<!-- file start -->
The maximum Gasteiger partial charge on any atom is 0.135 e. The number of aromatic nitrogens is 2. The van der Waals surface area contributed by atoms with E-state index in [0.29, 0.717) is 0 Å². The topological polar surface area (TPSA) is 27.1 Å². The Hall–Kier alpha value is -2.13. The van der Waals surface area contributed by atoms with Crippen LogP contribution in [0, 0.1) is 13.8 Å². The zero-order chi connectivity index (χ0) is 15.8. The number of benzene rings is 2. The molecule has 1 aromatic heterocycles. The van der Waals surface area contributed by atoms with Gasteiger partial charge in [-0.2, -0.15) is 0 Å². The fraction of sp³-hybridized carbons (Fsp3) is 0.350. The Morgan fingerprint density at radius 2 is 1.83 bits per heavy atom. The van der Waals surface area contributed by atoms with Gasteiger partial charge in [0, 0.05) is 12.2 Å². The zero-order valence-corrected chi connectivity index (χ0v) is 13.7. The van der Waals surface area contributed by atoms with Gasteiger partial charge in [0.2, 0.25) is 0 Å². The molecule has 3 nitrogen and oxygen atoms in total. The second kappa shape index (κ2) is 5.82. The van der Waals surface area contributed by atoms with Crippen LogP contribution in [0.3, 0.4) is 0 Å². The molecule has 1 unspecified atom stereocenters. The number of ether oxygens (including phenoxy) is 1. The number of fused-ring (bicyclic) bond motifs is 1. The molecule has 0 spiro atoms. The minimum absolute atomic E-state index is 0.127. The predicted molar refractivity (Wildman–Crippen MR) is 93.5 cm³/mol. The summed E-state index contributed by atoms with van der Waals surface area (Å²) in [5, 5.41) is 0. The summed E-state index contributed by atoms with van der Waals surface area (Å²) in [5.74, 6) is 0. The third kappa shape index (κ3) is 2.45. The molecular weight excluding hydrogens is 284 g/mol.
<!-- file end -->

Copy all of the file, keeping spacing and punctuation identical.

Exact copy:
The maximum Gasteiger partial charge on any atom is 0.135 e. The number of aromatic nitrogens is 2. The van der Waals surface area contributed by atoms with E-state index in [0.29, 0.717) is 0 Å². The topological polar surface area (TPSA) is 27.1 Å². The Hall–Kier alpha value is -2.13. The van der Waals surface area contributed by atoms with Crippen LogP contribution in [0, 0.1) is 13.8 Å². The zero-order chi connectivity index (χ0) is 15.8. The number of benzene rings is 2. The molecule has 1 aromatic heterocycles. The van der Waals surface area contributed by atoms with Gasteiger partial charge in [-0.2, -0.15) is 0 Å². The fraction of sp³-hybridized carbons (Fsp3) is 0.350. The Morgan fingerprint density at radius 2 is 1.83 bits per heavy atom. The van der Waals surface area contributed by atoms with Gasteiger partial charge in [0, 0.05) is 12.2 Å². The zero-order valence-corrected chi connectivity index (χ0v) is 13.7. The van der Waals surface area contributed by atoms with Gasteiger partial charge in [0.2, 0.25) is 0 Å². The molecule has 3 nitrogen and oxygen atoms in total. The second kappa shape index (κ2) is 5.82. The van der Waals surface area contributed by atoms with Crippen LogP contribution in [0.3, 0.4) is 0 Å². The molecule has 1 unspecified atom stereocenters. The number of ether oxygens (including phenoxy) is 1. The number of fused-ring (bicyclic) bond motifs is 1. The molecule has 0 spiro atoms. The minimum absolute atomic E-state index is 0.127. The predicted molar refractivity (Wildman–Crippen MR) is 93.5 cm³/mol. The summed E-state index contributed by atoms with van der Waals surface area (Å²) in [5, 5.41) is 0. The summed E-state index contributed by atoms with van der Waals surface area (Å²) in [5.74, 6) is 0. The third kappa shape index (κ3) is 2.45. The molecular weight excluding hydrogens is 284 g/mol.